As the nation celebrates Women’s History Month, women logically spend time looking to the past. We acknowledge the impact women had on the development of our nation, our state and our communities, and we honor the foundation they laid for those of us who follow in their footsteps.
But if we use this national recognition only as a time for women to talk about history, we are missing the point. We must also acknowledge the impact women are having today and how important women’s causes are to everyone. Specifically, I want to talk about a couple of ways that changes beneficial to women could strengthen the state’s economy.
First, I want to bring to your attention the results of a study by the Cause and Social Influence Initiative. A survey of 4,000 young Americans (ages 18 to 30), the 2022 study found that women’s issues were No. 1 on these young people’s minds. Please note: This wasn’t a survey of women, and it wasn’t focused on a particular issue. It was a representative sample of young Americans responding to a question about what issues concern them most. And their top concern related to women.
In a state that is desperate to fill its worker pipeline, that’s a significant fact.
Today, thousands of jobs are open in Indiana, with a recent Indiana Chamber of Commerce survey revealing that nearly three-quarters of employers have unfilled positions. And Conexus Indiana notes that, in the advanced manufacturing and logistics world alone—which accounts for nearly a third of Indiana’s economic output—current worker shortages soon will be exacerbated by retirements. Nearly 19% of Indiana’s population will be age 65 or older by 2025, and a lot of workers on the job are already past retirement age.
You see my point: Indiana needs young workers, but if young workers see the state as being unfriendly to women, they won’t come here.
Second, let’s look at how pay parity could affect the economy. In Indiana, women represent roughly 46% of the workforce, but they capture far less than 46% of the payroll. On average, female Hoosier workers are paid only 72 cents for every dollar men make, according to The Institute for Women’s Policy Research. And that inequity isn’t just a problem for women. The institute also points out that, if women received the same pay as men, it would add $10 billion to the economy and lower Indiana’s overall poverty rate (as reported in 2016) from 7.6% to 3.5%.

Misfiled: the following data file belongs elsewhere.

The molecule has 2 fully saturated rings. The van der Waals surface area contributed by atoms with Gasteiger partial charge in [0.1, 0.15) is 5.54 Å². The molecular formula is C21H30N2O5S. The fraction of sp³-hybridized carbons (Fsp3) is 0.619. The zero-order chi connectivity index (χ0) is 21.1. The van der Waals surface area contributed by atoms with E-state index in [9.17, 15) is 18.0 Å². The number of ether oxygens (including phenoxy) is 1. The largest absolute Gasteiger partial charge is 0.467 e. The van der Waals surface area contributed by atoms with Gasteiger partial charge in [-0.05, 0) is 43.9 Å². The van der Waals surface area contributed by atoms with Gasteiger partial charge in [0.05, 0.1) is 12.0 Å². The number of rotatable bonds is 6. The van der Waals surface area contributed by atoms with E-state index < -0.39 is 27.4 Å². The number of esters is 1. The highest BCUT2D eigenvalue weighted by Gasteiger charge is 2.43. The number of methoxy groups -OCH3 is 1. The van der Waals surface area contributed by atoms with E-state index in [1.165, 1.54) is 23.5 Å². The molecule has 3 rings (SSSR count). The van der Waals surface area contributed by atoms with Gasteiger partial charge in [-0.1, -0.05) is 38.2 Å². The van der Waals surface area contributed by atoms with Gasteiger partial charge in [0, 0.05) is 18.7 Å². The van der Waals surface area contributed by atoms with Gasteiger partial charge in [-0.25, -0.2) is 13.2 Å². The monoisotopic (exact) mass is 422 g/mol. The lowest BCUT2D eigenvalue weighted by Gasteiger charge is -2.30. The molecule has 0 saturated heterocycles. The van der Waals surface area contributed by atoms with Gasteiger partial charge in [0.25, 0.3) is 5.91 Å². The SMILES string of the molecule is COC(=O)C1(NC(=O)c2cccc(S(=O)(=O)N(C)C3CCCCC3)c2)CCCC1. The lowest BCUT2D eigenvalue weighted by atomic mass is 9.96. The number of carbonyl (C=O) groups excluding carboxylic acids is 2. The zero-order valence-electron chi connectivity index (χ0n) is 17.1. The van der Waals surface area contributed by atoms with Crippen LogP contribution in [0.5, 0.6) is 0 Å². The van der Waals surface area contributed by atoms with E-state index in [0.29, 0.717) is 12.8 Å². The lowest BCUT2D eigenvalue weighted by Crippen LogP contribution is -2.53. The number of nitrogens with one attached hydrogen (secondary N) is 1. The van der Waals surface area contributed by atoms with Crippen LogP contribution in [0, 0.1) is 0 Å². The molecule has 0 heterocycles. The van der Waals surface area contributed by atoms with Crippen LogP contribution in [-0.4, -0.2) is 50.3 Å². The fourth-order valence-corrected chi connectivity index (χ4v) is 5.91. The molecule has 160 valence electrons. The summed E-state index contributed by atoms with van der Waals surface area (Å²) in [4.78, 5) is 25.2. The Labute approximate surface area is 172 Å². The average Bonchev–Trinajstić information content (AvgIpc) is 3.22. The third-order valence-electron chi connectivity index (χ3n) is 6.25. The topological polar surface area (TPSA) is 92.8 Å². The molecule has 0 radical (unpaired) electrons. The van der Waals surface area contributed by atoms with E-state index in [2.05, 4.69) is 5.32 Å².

So, sure, as we celebrate Women’s History Month, let’s honor the women who blazed trails, and let’s applaud those who made a difference in earlier generations. But let’s also improve the landscape for women today. Let’s strengthen laws addressing sexual harassment and assault. Let’s pass legislation that increases women’s opportunities to earn a living that’s on par with their male peers. Let’s ensure that all women have access to the voting booth. And let’s improve women’s health and reduce infant and maternal mortality rates.
Through these measures, we can strengthen the Indiana economy. We can make our state a place that’s viewed favorably by the up-and-coming generation. And we can help get Hoosier workplaces back to full productivity.
In other words, rather than simply honoring history during Women’s History Month, we can make history.•
Shahid is CEO of Women4Change.